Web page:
Facing several lawmakers' attempts to reduce candidates' ad expenditures, broadcast industry officials Wednesday said TV and radio stations aren't to blame for the high cost of political campaigns or the influence of special interests on elected officials.
Fending off a call by Sen. John McCain for broadcasters to give $750 million worth of airtime to candidates, officials of the National Association of Broadcasters told reporters that giving free air time is unconstitutional and unworkable. "Every single constitutional scholar who has looked at this issue has concluded that mandating free time is unconstitutional," said NAB counsel Jack Goodman.
Furthermore, he noted, many TV markets would be deluged with requests for free time and could not handle the demand. In the New York TV market, which covers 44 congressional districts "there are too many candidates and too few spots," he said.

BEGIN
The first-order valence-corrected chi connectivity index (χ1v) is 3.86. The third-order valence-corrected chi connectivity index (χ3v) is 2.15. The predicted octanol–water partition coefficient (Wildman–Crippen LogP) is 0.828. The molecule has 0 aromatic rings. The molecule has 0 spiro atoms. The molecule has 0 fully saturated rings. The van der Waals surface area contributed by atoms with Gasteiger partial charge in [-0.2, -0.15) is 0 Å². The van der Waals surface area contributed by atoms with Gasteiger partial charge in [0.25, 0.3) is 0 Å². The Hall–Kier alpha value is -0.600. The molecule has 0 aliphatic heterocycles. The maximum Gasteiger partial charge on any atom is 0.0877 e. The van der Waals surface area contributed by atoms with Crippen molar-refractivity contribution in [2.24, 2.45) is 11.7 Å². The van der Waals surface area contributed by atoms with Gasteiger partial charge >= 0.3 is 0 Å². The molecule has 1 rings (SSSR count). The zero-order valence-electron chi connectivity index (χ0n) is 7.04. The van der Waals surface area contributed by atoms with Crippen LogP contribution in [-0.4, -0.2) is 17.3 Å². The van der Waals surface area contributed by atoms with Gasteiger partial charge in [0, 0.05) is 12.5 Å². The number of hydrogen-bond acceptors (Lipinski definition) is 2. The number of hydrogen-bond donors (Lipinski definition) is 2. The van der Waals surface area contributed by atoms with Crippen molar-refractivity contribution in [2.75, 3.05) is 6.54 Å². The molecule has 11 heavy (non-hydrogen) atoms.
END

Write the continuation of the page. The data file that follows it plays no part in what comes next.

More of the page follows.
McCain and the Alliance for Better Campaigns, will hold a press conference Thursday to make the case for free time.
The NAB also lashed out against calls to reduce the amount broadcasters can charge for political ads. The NAB complained that an Alliance study released last week incorrectly said broadcasters received $770 million from candidate ads in 2000 and steered candidates into high-priced ads rather than the lowest-costs spots.
Campaign consultant buy ads based on their strategic impact without regard to cost, NAB officials said. Even so, the requirements that stations offer ads to candidates at the lowest unit cost saved Senate campaigns 27% off average rates last year, they said. Because campaigns spend nearly all of the money they raise, a cap on political ads rates, such as the one being floated by Sens. Robert Torricelli (D-N.J.) and Jon Corzine (D-N.J.), won't cut the cost of campaigns.
"I don't think there is a candidate in American that wouldn't like to spend less money per spot so they can buy more ads," said Jim May, NAB lobbyist. Corzine's support for ads caps is ironic because he spent $65 million of his money to get elected last fall.
- Bill McConnell